7. Rosemary’s Baby by Ira Levin

Now, I realise this is quite a departure from the other books I’ve listed, but I really do enjoy horror, especially when it’s as suspenseful as this. I have always liked Chuck Palahniuk (who, incidentally, wrote the introduction to my edition of Rosemary’s Baby), but after reading Ira Levin, I don’t think I will ever be able to enjoy Palahniuk in the same way again, because this guy is just the king of suspense. I haven’t seen the film, so I didn’t know what the ending held in store, and I was left guessing throughout the book. Rosemary was a total badass (despite his gender, Levin seems to be really good at writing really awesome lady characters – I read The Stepford Wives shortly after this, and its protagonist Joanna was equally cool) and the ending left me with the same kind of good chills that a good American Horror Story finale (i.e. not Coven) leaves me with. Aaaaaah.

8. The Yellow Wallpaper by Charlotte Perkins Gilman

I had been meaning to read this for absolutely ages, so I leapt at the chance when I saw it in the library. I don’t think there was much point in me borrowing it in all honesty, as it can be read in half an hour, but it was amazing all the same. I could hear the unnamed protagonist’s voice so clearly that her descent into full-on madness as she becomes convinced that there are women trapped beneath the yellow wallpaper in her bedroom was truly chilling. Combined with shrewd comment on mental illness and the challenging relationships between men and women (Perkins Gilman was a staunch feminist and generally fierce), it really stayed with me long after I turned the final page. It’s so short that I will no doubt re-read it sometime, as I’d really like to look at the allegorical content even more closely, especially now that I’ve read up on Perkins Gilman’s life.

9. The Virgin Suicides by Jeffrey Eugenides

I don’t quite know what it is, but there was just something about The Virgin Suicides that made me go “yes.” Ironically, I found it both amazingly enjoyable and triggering – the mind is a funny thing, isn’t it? After the first suicide in the novel, I could really feel myself getting sucked into the Lisbon family’s grief and could clearly picture their decaying, dusty house with windows full of candles. I liked learning about all the sisters and their varying responses to the first death in the family, although I kind of wish Eugenides had focussed slightly less on Lux. The narrative itself was also really interesting, as it was plural first-person, but you never really learn more about this mysterious “we”, other than the fact that they’re a group of boys who congregate to watch the Lisbon home from their vigil across the street, out of sympathy for their isolation. However, the fact that the boys were unnamed, combined with how the Lisbon family eventually faded away from the scene, gave a real sense of impermanence and reminded me of how life can pass by us so easily.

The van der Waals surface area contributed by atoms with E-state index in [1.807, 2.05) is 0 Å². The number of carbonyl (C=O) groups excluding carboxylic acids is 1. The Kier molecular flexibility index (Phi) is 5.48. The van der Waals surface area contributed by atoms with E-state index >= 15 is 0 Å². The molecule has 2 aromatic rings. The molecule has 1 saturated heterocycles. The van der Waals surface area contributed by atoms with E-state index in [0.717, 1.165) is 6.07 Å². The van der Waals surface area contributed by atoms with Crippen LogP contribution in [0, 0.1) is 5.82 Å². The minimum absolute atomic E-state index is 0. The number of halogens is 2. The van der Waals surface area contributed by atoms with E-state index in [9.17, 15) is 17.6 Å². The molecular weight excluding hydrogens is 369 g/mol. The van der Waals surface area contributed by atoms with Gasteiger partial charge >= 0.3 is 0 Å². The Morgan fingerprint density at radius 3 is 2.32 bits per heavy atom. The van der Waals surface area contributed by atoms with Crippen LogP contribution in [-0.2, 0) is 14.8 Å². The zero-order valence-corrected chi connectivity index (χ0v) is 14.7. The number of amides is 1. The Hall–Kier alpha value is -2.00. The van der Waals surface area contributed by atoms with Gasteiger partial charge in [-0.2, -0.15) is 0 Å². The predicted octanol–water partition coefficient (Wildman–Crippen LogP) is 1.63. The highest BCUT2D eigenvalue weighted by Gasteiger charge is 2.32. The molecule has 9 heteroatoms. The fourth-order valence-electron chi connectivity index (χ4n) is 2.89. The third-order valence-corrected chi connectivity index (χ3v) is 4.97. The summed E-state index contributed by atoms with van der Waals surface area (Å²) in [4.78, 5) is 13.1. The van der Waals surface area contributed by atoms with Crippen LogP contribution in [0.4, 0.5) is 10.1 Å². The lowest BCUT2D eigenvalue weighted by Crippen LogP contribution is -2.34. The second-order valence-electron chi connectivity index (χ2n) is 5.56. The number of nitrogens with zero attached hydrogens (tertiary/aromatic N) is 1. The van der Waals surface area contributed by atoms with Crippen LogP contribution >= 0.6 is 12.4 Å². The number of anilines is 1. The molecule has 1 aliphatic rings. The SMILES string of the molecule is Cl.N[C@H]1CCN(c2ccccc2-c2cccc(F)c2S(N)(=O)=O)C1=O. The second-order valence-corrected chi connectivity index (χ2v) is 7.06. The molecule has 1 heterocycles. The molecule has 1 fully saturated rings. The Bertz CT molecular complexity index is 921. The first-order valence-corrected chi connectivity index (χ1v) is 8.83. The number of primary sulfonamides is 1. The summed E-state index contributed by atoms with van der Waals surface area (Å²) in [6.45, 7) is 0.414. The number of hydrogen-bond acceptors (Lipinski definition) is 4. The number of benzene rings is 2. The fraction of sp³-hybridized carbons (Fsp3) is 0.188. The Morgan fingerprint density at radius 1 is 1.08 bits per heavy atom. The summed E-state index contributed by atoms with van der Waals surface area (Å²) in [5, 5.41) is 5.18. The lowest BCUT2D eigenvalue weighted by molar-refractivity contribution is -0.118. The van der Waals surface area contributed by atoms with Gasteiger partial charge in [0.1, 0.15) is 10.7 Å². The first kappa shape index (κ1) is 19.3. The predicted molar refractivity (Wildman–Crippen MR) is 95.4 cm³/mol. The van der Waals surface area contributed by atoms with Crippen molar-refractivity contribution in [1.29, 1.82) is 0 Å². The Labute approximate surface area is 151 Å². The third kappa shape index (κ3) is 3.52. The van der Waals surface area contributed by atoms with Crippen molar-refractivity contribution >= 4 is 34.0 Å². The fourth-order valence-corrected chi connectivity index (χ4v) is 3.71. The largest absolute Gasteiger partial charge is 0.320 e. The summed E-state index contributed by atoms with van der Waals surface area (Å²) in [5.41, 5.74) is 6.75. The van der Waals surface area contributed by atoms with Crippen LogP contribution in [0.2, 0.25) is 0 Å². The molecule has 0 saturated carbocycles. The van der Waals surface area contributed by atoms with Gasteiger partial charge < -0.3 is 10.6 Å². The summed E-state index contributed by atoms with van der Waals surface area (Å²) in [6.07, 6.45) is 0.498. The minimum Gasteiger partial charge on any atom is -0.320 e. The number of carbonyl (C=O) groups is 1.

10. The Shock of the Fall by Nathan Filer

And finally, yet another mental illness book to round off my list! This is the only book I’ve read about schizophrenia so far, but I found it so so moving and would love to read more fiction on the subject (especially since I wrote my research methods essay on it and am considering it as a theme for my dissertation). After witnessing the death of his older brother Simon, who has Down’s Syndrome, as a child, Matthew grows to blame himself for the tragedy as he feels he should have protected him. He develops schizophrenia in his teenage years and begins to see and hear Simon everywhere, and after recalling a science lesson from his first year of secondary school, makes it his mission to rearrange atoms to bring him back to life. Of course, this can’t be done and he is hospitalised. His account of being in hospital was reminiscent of The Bell Jar (one of my favourite books of all time) and I loved how Filer used different fonts and layouts to convey Matt’s troubled mindset. There were quite a few moments when I shed a tear (refer back to point made in 6…), and like Tell the Wolves I’m Home, I also read this in a day. I don’t know – maybe I’m just a book-masochist?

So there you go, after two hours of typing, I am finished with my top ten. What books did you really enjoy in 2014? Do you have any reading goals for this year?